• The Bible Studies for Life lesson for Nov. 10 focuses on 1 Samuel 25.
Jesus introduced the parable of the rich fool with the warning that “life does not consist in an abundance of possessions” (Luke 12:15). Perhaps Jesus had Nabal in mind. Nabal was “very wealthy,” and owned over 3,000 sheep and 1,000 goats. Nabal’s name also was particularly fitting. Not only was he a “surly and mean” man, he also was foolish (1 Samuel 25:2-3). “Nabal” means “fool” in Hebrew.
It was shearing time, and Nabal was celebrating a successful year. Nabal’s success wasn’t due entirely to his hard work, however. It was rare for shepherds to get through the year without some losses. Not only were wild animals roaming the area looking for an easy meal, but two-legged predators also could seize sheep and shepherds.
The Philistines made frequent forays into Israel’s borders, taking plunder along the way. Fortunately for Nabal, David and his men were staying in the area. David did not permit his men to supplement their income and rations with provisions seized from civilians. Instead, David and his men protected Nabal’s sheep and shepherds, forming a “wall” about them so they didn’t “miss anything” throughout the grazing season (1 Samuel 25:15-16).
When shearing time came, David sent a group of 10 men to Nabal, asking him to return the favor. It wasn’t a Mafia-style ”pay me for your protection” threat. David’s message was the portrait of courtesy, simply asking Nabal to give “whatever you find at hand.” At times of harvest and shearing, it was customary for the landowner to share his profits with his servants. David wanted Nabal to remember him and his men as well.
The foolish Nabal did not respond well to David’s polite request. There is little doubt Nabal knew exactly who David was—certainly his wife did. But instead of treating David with the honor he was due, Nabal chose to insult David, implying he and his men were nothing more than runaway slaves not worthy of sharing in Nabal’s profit (1 Samuel 25:10). When David’s men reported this discourteous treatment, David told his men to get their swords (1 Samuel 25:13).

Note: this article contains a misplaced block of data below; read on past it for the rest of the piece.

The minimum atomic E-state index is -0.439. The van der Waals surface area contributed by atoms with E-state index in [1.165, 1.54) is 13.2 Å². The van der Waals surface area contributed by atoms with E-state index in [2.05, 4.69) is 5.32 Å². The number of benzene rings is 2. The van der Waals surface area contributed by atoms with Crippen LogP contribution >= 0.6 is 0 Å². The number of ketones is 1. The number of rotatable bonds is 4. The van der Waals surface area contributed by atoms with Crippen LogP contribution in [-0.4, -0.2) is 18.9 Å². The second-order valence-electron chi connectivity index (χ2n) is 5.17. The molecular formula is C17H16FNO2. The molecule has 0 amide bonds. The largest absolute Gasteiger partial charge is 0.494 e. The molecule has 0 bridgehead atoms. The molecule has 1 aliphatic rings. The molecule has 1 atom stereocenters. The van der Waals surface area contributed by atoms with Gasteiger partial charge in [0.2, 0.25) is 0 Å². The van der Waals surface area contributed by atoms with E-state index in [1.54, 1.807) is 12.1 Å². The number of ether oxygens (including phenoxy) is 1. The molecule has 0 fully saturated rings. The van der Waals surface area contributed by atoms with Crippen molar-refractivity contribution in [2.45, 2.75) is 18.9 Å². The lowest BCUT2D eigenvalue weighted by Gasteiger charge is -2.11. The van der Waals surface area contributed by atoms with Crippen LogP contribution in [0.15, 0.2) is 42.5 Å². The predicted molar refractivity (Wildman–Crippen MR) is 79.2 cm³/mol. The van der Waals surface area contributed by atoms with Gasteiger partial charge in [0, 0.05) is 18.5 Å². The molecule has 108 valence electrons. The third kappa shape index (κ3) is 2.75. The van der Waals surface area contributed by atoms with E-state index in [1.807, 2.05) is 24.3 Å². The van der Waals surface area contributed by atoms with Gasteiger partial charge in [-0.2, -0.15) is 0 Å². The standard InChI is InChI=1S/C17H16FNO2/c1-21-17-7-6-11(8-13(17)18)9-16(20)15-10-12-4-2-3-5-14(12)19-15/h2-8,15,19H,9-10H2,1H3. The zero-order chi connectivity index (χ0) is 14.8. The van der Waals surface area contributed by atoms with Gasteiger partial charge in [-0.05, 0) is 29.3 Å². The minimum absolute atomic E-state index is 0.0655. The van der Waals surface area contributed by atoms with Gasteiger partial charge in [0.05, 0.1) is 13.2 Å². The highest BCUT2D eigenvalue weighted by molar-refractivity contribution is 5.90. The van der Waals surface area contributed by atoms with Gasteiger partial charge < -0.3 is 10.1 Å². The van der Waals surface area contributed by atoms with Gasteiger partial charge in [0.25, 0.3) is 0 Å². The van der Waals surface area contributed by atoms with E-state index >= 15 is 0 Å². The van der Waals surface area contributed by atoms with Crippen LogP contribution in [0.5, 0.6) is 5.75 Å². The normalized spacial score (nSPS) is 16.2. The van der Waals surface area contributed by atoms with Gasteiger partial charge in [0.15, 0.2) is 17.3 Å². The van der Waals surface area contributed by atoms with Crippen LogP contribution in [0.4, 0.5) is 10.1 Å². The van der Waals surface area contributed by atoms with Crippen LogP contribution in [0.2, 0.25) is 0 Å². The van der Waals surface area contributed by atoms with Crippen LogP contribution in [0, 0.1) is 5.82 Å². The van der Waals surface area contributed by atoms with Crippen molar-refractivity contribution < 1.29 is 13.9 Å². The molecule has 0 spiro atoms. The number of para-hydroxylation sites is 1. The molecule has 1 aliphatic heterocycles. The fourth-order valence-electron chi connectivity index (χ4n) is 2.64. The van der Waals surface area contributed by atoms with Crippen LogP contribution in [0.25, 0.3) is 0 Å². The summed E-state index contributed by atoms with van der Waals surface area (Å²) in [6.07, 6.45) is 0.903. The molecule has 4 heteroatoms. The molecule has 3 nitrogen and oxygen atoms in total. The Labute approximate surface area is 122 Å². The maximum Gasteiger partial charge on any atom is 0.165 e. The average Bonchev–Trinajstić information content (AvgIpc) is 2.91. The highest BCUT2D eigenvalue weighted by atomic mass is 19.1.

Fortunately for Nabal, he was married to a woman as wise as he was foolish. One of Nabal’s servants recognized the impending disaster and ran to tell Abigail. Abigail quickly recognized the danger and responded with decisive action. She loaded provisions on donkeys and set off for the mountains.
It was a risky action. Abigail was rendering aid to a man her husband had declared an enemy. Though she might spare David’s wrath on the household, Abigail could have brought the wrath of her “surly and mean” husband on herself. It was a risk she was willing to take.
As Abigail rode her donkey through the mountains, she intercepted David and his men. Her speech was carefully calculated to turn aside David’s wrath. Though she was not at fault, Abigail willingly took the blame on herself. She acknowledged Nabal’s foolish and worthless behavior and gently reminded David of his own identity.
David was the Lord’s anointed, the future king of Israel. He did not need to avenge his honor; God would protect David and cast away his enemies like stones from a sling. Abigail reminded David of a future day when he would be king. On that day, David would not want to bear the burden of having shed innocent blood.
Recognized God was speaking
David recognized God was speaking to him through Abigail and blessed her: “May you be blessed for your good judgment and for keeping me from bloodshed this day and from avenging myself with my own hands” (1 Samuel 25:33). David acknowledged what Abigail already knew. If she had not intervened, neither Nabal nor any of his men would have been left alive by morning. David accepted Abigail’s gift and bid her to depart in peace.
God dealt with Nabal. When Abigail returned home that evening, Nabal was feasting like a king and was “very drunk.” Abigail waited. The next morning, Abigail reported everything that had happened to Nabal. It was too much for Nabal. Instantly, “his heart failed him, and he became like a stone.” Ten days later he died (1 Samuel 25:36-38).
When David heard the news, he praised God because “he has kept his servant from doing wrong and has brought Nabal’s wrongdoing down on his own head” (1 Samuel 25:39). David sent his men with a proposal for Abigail, and she became his wife. Nabal treated David with contempt and refused his men their fair share of his profit. In his death, God delivered Nabal’s wife and all his possessions to David.
Like Abigail, we need wisdom in times of conflict. There are times it is better for us to not get involved, but sometimes wisdom dictates taking action. What are the costs to innocent people if we do not intervene? Will remaining silent allow a godly man or woman to do something they will later regret? How do the short-term risks of speaking out compare to the long-term cost of silence?
Abigail allowed God to use her to save lives and prevent David from an act of vengeance. There may be times when God calls us to similar actions. When God calls you to speak, will you be willing?